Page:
Welcome to Episode Six of: Chris McGinty – Enemy of Debt
For an explanation of this feature, and disclaimers that talk about how I’m not a professional money anything, go to Episode One. If you are caught up to speed though, we’ll begin discussing my friend who called me in financial desperation on July 10, 2011. Out of some, perhaps slight respect for his privacy, I’m not using his real name. I am instead referring to him as Genghis Confusion (that’s what the world is today, hey, hey).
Last episode, I explained how we had used Genghis’s paycheck to pay off the rest of his rent late fees, to get his fingerprints for the guard job, and then the rest he paid back to me for what I loaned him the day we got the $400 payday loan, and I helped him with the difference, and other things (cigarettes, gas, crickets, and a used tire). If none of this is sounding familiar then maybe you’re not caught up to speed.
The bigger payday loan and the title loan are about thirty minutes away, so I decided that we needed to get the van loan transferred to the new title loan place at the same time. This is where we ran into a minor defeat (or major, depending on whether we can pay the title loan or not). His wife is on the title of the van, and his wife is in Oklahoma, so there was no way to transfer the loan until she gets back. By then, he’ll either have lost the van, or we’ll have paid on it, unless they’ll work with us further. So that was a dead end.
We went out to the payday loan place with the bigger loan, and in spite of his protests, I asked if they could help him out any. He was technically right that they would not give him any more time to make this payment, but learning the situation, they gave him a month rather than two weeks to get the next payment in. It really doesn’t solve anything, but it’s a little more time to try to breakthrough on something. They also adjusted the payment to match what I actually had in cash, which was necessary.
We went back to the place with the smaller loan, and it turns out they won’t take payment with a debit card. I get that they don’t want people paying payday loans with credit cards, but a debit card is as good as cash, so I had to make a small purchase at the grocery store next door, and get cash back.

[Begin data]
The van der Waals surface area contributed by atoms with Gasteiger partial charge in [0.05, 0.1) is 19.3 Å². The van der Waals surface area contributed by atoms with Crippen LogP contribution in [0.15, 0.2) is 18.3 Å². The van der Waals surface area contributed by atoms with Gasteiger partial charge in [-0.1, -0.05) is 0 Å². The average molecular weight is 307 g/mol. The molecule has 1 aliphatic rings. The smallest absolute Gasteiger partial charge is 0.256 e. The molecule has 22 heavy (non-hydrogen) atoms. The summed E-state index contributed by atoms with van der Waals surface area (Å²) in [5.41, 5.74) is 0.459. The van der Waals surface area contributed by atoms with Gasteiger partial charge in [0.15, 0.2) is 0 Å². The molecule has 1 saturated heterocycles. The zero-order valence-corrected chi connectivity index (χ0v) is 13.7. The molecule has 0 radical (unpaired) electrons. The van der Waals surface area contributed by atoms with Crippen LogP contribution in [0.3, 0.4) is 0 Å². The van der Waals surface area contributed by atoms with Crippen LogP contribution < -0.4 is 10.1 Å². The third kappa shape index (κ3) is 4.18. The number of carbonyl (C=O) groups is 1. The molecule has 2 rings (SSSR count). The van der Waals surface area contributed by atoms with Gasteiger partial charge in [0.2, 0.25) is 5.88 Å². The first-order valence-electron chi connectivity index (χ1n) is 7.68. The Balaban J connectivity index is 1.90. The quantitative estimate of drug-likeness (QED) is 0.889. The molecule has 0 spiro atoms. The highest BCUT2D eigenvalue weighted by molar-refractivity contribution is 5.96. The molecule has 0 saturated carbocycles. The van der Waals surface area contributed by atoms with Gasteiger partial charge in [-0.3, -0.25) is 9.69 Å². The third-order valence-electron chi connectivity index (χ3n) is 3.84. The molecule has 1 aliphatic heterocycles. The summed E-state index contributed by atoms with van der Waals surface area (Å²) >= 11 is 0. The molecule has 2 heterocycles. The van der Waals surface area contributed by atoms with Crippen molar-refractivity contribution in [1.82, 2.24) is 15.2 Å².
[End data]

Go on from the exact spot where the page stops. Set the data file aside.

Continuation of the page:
Genghis now owes me $186.88, which is more than before. I’m getting frustrated, because I can’t see how this is going to breakthrough unless I loan him a large amount of money that I won’t get back for a long time.
The only hope I see at this moment is that my boss told me that next week Genghis will be working around 25 hours. That means that the paycheck he’ll get on August 8, 2011, will actually be helpful. The question is if we can hold it together that long. The funny thing is that this will be posted around August 18, 2011, so by the time you’re reading this, I’ll already know if we did hold it together. And even though I’m technically caught up to modern times at the time of this writing, I’ll pick back up on it Monday night after our guard job payday, but for you it’ll be next paragraph. See you there.
Hi, welcome back. Well, more welcome back to me than you. I’ve been gone longer. Things have improved very little, and in some ways become worse. When I say all of this, I want to say that there is nothing terrible just yet, but I’m rethinking the use of his first big paycheck for the month.
On July 25, 2011, I met him at his apartment a little before 2 pm, and we went to get our security guard paychecks. His check was $150 and some change. We went to my bank and deposited both checks. Technically, this put him down to only owing me about $36, but that was to be short lived since I was about to loan him $475 to pay for his van.
We went to the title loan place, and he called on the way. They were telling him that it would be $625. I told him that we would have to talk to them, because I had $500 because that was what they told us we would need on July 25. When we got there they explained that the extra was because they had to renew the loan twice. Uh huh. Bullshit. That’s what the late fees were, and they told us $475. I explained to them the van wasn’t worth what he owed because of some damage to the axel, and that they would be better off to give him some time.
Finally, we spoke with a supervisor and he said that if we paid the $475 now, he would give us until the end of the week. Genghis was all about it. He didn’t want to lose the van. I technically didn’t want him to lose the van either, but I told him that he’s in such a position that he would almost be better off getting a bicycle to get back and forth to work on. He would have to quit the guard job, but he wouldn’t be burning through tires. He wouldn’t have to pay for insurance. He would save money on gas. And on top of everything, if his van breaks down anytime in the next three months, he probably won’t have the money to fix it.
Nope. He wasn’t hearing any of it. He had to have his van. He told me that his dad was going to loan him about $150 and that it would be there on Wednesday. It would be enough to cover the van. I pointed out that it would be enough to cover the van if they didn’t take his $475 and then take his van anyway (and I told him to make no mistake that it was his $475, because I’d pull it out of his next check if they took his van). He said he trusted the loan supervisor, which was more than I was willing to do, so we paid them. I gave them $480 rather than mess with change.
This brought him up to about $516 that he owed me. And I’ll even ruin the cliffhanger here by saying that he was able to pay the other $145 on time, but I’ll then set up another cliff hanger by saying that you’ll want to read next week when I explain why I had to yell at Genghis for being a liar. See you then.